Evil Now, Good Later?

Discussion in 'Devotions' started by The Parson, Jun 8, 2017.

  1. BrianW

    BrianW Active Member

    People are rebellious, want what they want how they want it and have free will. All sin is rebellion against God and it comes naturally to us as anyone who has ever raised a child can tell you. Children aren't born thinking that lying is wrong they are taught it. Children aren't born knowing that taking something that doesn't belong to them is wrong they need to be taught it and etc etc.

    We are always tempted and our flesh has an ingrained want to rebel. The good news is that when we are reborn/born again we are filled with the Holy Spirit who gives us the ability to overcome temptation. Sometimes we give in. It happens to the best of us and anyone that claims sinless perfection is a filthy liar.
    At the same time willful ( consciously choosing to) sin should be an aberration in a Christians life. And if we mess up and do it anyway? If we aren't getting convicted to repent ( turn way from it and not do it again) then we need to spend some serious time on our knees asking God why and for help.
     
  2. The Parson

    The Parson Your friendly neighborhood parson Staff Member

    But then again, just a thought here. I believe that before we were born again, we did sin naturally... Kind of like what Jude said: Jude 1:10 But these speak evil of those things which they know not: but what they know naturally, as brute beasts, in those things they corrupt themselves.

    But after we're saved, that sin doesn't come naturally. ie. 1 Corinthians 6:9 Know ye not that the unrighteous shall not inherit the kingdom of God? Be not deceived: neither fornicators, nor idolaters, nor adulterers, nor effeminate, nor abusers of themselves with mankind, 6:10 Nor thieves, nor covetous, nor drunkards, nor revilers, nor extortioners, shall inherit the kingdom of God. 6:11 And such were some of you: but ye are washed, but ye are sanctified, but ye are justified in the name of the Lord Jesus, and by the Spirit of our God.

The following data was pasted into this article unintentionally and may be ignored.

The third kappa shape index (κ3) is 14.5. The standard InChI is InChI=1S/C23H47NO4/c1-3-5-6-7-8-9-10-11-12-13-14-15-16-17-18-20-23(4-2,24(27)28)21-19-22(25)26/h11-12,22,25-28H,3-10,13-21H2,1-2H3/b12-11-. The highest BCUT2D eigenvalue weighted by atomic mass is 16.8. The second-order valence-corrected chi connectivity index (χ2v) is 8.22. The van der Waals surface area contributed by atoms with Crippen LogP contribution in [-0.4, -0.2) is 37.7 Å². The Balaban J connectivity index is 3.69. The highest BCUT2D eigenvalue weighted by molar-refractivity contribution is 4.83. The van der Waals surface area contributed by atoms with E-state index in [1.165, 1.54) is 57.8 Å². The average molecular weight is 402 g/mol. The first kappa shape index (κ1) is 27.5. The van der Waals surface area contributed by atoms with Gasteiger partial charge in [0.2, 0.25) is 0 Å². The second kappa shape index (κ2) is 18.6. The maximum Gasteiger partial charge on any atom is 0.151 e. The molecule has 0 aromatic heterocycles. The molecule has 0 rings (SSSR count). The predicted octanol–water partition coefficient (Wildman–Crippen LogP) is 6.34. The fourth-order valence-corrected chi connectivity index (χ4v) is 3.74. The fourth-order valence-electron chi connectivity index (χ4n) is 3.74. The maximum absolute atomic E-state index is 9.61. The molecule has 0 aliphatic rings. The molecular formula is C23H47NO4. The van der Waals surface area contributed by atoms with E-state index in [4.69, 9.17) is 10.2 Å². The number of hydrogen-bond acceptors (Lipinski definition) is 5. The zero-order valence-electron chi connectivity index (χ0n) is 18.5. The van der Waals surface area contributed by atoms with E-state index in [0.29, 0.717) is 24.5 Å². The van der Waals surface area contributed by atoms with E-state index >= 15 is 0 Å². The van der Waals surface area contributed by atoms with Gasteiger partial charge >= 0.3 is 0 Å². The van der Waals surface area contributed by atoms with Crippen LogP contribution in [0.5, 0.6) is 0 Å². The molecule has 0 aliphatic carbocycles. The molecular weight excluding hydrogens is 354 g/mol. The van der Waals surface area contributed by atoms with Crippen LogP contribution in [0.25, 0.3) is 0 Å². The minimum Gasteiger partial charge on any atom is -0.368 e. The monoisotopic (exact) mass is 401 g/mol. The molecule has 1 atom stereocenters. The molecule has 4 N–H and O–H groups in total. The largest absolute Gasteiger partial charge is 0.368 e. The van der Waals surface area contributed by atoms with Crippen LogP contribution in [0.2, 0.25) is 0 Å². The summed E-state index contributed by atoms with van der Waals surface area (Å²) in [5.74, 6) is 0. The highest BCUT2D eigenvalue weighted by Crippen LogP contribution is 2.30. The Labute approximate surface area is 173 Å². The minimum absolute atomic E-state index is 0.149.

Just a thought.
     
  3. BrianW

    BrianW Active Member

    I disagree . The sin nature ( I hate that term by the way but it's the most common so ) the sin nature still resides in the flesh, however, we come alive in the spirit. That's why we are told to live in the spirit and not the flesh. The flesh is till there bro and Paul was pretty open about his continuing temptations and failings in that regards. It's the Holy Spirit that convicts us and warns us and shows us areas of sin we didn't even know we had.

    And the question of "Why would we need an intercessor if our temptation is gone and we never sin anymore" is a pretty big one eh?

    Sin should be a mistake and a rare things for a Christian I agree. But just as you said, you still mess up. So do I and so does everybody else from the apostles all the way down to grandmas and grandpas and the children who will be born today.
    Yes we are sanctified and yes we are justified but that's all Jesus and grace not anything we can ever do ourselves. If course we have to obey and we will if we love God.
    name me one person besides Christ and Enoc that measured up to some form of perfection. Why haven't they? Because the flesh is still there and always will be -until- we are called up and changed in the blink of an eye. Our transformed forms will be new and different I think.
     
  4. The Parson

    The Parson Your friendly neighborhood parson Staff Member